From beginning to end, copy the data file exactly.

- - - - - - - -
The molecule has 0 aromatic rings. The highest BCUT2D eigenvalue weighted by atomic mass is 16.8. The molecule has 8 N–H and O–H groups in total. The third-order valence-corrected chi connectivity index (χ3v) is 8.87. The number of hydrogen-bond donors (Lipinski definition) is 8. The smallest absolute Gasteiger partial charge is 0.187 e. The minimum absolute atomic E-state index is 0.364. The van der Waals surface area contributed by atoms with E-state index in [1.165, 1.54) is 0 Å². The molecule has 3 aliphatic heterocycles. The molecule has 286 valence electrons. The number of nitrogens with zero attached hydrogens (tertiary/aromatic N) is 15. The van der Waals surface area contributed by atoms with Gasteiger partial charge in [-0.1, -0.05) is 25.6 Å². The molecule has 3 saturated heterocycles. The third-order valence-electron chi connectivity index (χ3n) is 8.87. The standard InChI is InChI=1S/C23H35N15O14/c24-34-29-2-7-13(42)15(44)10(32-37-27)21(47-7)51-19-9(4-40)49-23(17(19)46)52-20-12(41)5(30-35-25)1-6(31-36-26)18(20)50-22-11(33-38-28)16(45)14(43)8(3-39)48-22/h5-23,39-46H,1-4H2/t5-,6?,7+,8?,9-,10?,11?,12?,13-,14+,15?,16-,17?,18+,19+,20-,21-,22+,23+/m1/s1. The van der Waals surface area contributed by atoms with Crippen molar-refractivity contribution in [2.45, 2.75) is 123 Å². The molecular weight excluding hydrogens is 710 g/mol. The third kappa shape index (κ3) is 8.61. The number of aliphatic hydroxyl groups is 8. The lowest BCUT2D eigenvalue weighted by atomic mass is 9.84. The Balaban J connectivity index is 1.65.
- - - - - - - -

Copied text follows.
The molecule has 0 aromatic rings. The highest BCUT2D eigenvalue weighted by atomic mass is 16.8. The molecule has 8 N–H and O–H groups in total. The third-order valence-corrected chi connectivity index (χ3v) is 8.87. The number of hydrogen-bond donors (Lipinski definition) is 8. The smallest absolute Gasteiger partial charge is 0.187 e. The minimum absolute atomic E-state index is 0.364. The van der Waals surface area contributed by atoms with E-state index in [1.165, 1.54) is 0 Å². The molecule has 3 aliphatic heterocycles. The molecule has 286 valence electrons. The number of nitrogens with zero attached hydrogens (tertiary/aromatic N) is 15. The van der Waals surface area contributed by atoms with Gasteiger partial charge in [-0.1, -0.05) is 25.6 Å². The molecule has 3 saturated heterocycles. The third-order valence-electron chi connectivity index (χ3n) is 8.87. The standard InChI is InChI=1S/C23H35N15O14/c24-34-29-2-7-13(42)15(44)10(32-37-27)21(47-7)51-19-9(4-40)49-23(17(19)46)52-20-12(41)5(30-35-25)1-6(31-36-26)18(20)50-22-11(33-38-28)16(45)14(43)8(3-39)48-22/h5-23,39-46H,1-4H2/t5-,6?,7+,8?,9-,10?,11?,12?,13-,14+,15?,16-,17?,18+,19+,20-,21-,22+,23+/m1/s1. The van der Waals surface area contributed by atoms with Crippen molar-refractivity contribution in [2.45, 2.75) is 123 Å². The molecular weight excluding hydrogens is 710 g/mol. The third kappa shape index (κ3) is 8.61. The number of aliphatic hydroxyl groups is 8. The lowest BCUT2D eigenvalue weighted by atomic mass is 9.84. The Balaban J connectivity index is 1.65.